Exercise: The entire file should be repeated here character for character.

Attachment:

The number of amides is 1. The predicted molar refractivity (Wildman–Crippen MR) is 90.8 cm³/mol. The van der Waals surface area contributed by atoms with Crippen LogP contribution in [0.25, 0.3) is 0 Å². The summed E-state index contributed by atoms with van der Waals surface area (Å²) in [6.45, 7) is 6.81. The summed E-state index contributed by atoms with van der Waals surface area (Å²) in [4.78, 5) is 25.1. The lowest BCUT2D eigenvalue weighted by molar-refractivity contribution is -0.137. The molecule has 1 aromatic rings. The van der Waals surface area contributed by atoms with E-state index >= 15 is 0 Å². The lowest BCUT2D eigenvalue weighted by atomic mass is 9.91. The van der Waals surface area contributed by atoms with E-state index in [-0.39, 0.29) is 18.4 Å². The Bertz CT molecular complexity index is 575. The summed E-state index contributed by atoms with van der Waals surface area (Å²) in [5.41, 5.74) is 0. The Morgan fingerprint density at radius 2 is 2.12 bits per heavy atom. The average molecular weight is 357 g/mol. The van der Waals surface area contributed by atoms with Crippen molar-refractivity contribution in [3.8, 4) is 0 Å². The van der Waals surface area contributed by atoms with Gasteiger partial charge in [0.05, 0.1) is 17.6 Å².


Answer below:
The number of amides is 1. The predicted molar refractivity (Wildman–Crippen MR) is 90.8 cm³/mol. The van der Waals surface area contributed by atoms with Crippen LogP contribution in [0.25, 0.3) is 0 Å². The summed E-state index contributed by atoms with van der Waals surface area (Å²) in [6.45, 7) is 6.81. The summed E-state index contributed by atoms with van der Waals surface area (Å²) in [4.78, 5) is 25.1. The lowest BCUT2D eigenvalue weighted by molar-refractivity contribution is -0.137. The molecule has 1 aromatic rings. The van der Waals surface area contributed by atoms with E-state index >= 15 is 0 Å². The lowest BCUT2D eigenvalue weighted by atomic mass is 9.91. The van der Waals surface area contributed by atoms with E-state index in [-0.39, 0.29) is 18.4 Å². The Bertz CT molecular complexity index is 575. The summed E-state index contributed by atoms with van der Waals surface area (Å²) in [5.41, 5.74) is 0. The Morgan fingerprint density at radius 2 is 2.12 bits per heavy atom. The average molecular weight is 357 g/mol. The van der Waals surface area contributed by atoms with Crippen molar-refractivity contribution in [3.8, 4) is 0 Å². The van der Waals surface area contributed by atoms with Gasteiger partial charge in [0.05, 0.1) is 17.6 Å².